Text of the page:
The work of Franz Erhard Walther (Fulda, Germany, 1939) spans a period from the late 1950s to the present day. It anticipates many issues that came to the fore in later art history, such as the condition of the artistic object (sculpture, its materials, techniques and uses) and the nature of the viewer as receiver and participant.

A Place for the Body, the first major anthological exhibition to be held in Spain on Franz Erhard Walther, presents a large number of sculptures, drawings, paintings, photographic documentation and archive material from the whole of his career. The exhibition is articulated around the two main themes of action and language.

Walther sees his sculptures as places for the body, inhabitable spaces that modify their appearance and significance in accordance with multiple formal solutions, and also with the actions (which the artist terms “activations”) suggested to the public by the artist and the works themselves. By these means, the artist reinterprets the definition of the artistic object, as well as the relationship between art and the viewer. For Franz Erhard Walther, the body in itself is already the sculpture.

Since the early sixties, Walther has been using textiles in the configuration of his works. Couture here functions as a constructive principle, rather as 20th century collage and assemblage do when they are conceived as processes for the approximation of art and life. Their undeniably tactile appearance, reinforced by a complex use of color, gives these works a ludic character replete with possibilities. In the artist’s own words, these textile prototypes become “a set of conditions rather than a finite object”.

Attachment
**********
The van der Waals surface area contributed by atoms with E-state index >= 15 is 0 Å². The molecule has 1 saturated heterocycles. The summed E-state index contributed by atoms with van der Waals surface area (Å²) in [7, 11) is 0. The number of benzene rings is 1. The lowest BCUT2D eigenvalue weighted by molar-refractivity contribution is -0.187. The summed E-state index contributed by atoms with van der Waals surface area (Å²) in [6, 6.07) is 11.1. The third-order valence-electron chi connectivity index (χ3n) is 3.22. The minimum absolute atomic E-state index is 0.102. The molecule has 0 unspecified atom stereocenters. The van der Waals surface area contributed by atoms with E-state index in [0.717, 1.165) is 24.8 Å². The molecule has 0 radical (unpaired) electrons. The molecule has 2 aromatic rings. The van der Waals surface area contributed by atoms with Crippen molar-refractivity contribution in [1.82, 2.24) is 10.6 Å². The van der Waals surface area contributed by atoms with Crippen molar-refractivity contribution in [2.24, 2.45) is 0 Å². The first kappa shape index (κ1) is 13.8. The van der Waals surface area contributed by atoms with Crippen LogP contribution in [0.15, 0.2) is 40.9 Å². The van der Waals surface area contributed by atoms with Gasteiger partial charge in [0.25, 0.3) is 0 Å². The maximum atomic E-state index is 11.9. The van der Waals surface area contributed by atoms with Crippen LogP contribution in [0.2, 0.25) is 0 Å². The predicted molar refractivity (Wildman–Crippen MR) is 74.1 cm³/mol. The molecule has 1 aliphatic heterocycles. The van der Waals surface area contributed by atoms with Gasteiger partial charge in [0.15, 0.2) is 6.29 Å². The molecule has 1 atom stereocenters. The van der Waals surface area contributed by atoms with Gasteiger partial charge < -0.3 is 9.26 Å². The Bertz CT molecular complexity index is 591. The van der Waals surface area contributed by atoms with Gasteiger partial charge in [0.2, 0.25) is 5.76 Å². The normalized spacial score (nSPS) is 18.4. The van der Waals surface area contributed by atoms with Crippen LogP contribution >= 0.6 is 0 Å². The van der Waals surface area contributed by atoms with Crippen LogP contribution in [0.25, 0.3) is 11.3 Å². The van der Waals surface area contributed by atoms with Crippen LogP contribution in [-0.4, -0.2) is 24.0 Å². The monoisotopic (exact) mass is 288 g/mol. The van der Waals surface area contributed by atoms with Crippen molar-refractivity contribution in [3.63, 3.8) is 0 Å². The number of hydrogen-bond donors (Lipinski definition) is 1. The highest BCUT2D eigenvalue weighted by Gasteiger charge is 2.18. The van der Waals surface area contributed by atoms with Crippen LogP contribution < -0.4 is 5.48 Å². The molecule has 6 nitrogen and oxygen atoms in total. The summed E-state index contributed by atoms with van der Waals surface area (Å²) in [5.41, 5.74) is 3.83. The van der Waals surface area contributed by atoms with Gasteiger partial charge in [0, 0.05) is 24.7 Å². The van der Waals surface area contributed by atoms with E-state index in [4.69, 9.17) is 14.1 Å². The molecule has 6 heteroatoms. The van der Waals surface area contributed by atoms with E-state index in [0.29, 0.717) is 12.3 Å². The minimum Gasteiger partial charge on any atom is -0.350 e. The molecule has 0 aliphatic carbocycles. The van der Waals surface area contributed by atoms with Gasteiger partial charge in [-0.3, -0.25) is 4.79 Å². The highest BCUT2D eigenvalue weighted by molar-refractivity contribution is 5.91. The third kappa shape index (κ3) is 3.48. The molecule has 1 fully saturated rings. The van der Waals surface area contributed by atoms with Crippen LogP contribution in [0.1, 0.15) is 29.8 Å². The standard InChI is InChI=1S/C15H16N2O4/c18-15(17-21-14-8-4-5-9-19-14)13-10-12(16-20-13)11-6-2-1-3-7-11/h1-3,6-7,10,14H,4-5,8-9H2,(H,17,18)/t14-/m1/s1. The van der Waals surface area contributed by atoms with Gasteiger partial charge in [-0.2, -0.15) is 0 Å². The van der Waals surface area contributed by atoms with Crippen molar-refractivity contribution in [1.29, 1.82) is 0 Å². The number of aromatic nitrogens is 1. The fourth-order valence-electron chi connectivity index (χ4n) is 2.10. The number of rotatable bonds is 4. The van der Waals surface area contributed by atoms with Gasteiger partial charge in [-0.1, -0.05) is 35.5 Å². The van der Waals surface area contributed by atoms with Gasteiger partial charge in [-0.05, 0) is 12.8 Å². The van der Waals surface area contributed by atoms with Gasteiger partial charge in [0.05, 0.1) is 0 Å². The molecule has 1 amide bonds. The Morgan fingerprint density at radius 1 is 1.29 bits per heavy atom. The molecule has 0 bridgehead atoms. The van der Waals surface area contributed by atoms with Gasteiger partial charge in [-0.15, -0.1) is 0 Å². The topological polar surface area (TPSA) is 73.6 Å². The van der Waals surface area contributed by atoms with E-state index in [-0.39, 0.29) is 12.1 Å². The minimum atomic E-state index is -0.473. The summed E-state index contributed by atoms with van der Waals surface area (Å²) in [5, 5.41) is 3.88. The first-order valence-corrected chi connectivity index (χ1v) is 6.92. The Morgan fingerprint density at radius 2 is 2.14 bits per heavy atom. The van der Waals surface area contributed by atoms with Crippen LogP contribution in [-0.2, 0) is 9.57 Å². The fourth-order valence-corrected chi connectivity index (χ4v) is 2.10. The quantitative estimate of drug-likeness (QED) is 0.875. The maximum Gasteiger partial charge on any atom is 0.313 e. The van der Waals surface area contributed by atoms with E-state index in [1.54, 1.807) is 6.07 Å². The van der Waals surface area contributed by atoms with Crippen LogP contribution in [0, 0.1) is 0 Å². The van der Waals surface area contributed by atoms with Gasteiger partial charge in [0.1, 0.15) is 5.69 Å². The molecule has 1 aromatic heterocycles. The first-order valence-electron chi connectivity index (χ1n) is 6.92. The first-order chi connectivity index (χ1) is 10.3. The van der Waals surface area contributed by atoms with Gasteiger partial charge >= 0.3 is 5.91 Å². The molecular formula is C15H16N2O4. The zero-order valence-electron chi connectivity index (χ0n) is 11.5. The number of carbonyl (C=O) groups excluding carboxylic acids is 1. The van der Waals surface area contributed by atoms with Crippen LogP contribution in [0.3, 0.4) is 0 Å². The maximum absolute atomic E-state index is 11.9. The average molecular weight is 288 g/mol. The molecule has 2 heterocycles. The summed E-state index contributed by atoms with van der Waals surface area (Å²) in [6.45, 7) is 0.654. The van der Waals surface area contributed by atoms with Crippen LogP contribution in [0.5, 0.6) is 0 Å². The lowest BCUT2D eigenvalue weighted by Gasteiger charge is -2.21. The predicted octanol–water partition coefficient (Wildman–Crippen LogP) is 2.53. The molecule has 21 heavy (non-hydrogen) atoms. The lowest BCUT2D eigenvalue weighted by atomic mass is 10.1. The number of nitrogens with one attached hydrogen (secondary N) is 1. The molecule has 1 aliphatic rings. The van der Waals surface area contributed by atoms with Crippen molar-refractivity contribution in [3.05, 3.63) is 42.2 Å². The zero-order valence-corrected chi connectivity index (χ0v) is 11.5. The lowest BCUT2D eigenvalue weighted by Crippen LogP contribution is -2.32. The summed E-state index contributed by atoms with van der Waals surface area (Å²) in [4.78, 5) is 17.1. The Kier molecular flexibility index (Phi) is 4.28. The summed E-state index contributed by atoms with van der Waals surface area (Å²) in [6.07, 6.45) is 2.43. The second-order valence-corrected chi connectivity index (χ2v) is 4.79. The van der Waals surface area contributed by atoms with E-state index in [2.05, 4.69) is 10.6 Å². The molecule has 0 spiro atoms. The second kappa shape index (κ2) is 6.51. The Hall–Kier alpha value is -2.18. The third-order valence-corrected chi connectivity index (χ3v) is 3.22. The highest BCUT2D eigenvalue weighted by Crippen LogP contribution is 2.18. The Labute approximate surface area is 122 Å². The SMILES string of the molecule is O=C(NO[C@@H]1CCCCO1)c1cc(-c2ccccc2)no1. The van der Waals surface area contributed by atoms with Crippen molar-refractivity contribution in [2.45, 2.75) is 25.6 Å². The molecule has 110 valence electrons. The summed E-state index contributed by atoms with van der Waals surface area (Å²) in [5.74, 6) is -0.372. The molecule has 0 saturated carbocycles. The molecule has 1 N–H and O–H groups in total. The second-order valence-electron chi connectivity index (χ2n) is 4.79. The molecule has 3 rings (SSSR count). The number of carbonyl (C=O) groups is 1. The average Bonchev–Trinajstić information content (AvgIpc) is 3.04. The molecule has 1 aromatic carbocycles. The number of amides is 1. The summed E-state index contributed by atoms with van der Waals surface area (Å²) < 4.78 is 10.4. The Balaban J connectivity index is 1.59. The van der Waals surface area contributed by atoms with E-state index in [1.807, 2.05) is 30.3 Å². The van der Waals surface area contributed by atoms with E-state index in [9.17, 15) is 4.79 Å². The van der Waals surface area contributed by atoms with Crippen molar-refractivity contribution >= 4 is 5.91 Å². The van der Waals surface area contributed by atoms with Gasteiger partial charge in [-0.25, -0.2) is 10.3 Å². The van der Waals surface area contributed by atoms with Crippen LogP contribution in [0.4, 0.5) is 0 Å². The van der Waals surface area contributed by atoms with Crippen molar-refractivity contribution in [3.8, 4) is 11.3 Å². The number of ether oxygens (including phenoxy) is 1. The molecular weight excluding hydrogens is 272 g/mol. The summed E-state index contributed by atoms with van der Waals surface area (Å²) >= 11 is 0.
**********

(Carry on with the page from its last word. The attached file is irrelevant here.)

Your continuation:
Walther’s work with textiles and its use within the framework of an action might appear at first to bear a relation with the initiatives that emerged in Brazil in the 1960s, such as Hélio Oiticica’s Parangolés, Lygia Clark’s sensorial objects, or Lygia Pape’s Divisor. However, Walther’s activation should not be interpreted in a performative sense, since the action and movement are not intended for an audience. When the pieces are activated, the action implies a moment of presentation, not representation.

Together with action, language is another of the tools used by Franz Erhard Walther to redefine the work of art. This places him within a genealogy stemming from Mallarmé and extending up to concrete poetry. In his case, the artist resorts to his profound knowledge of the history of typography to represent the word as working material, from the drawings of his Wortbilder [Word Pictures] series to the reinvention of typographic forms revealed in his sculptural alphabets, volumes which invite the viewer to discover their legibility in space and interact with them.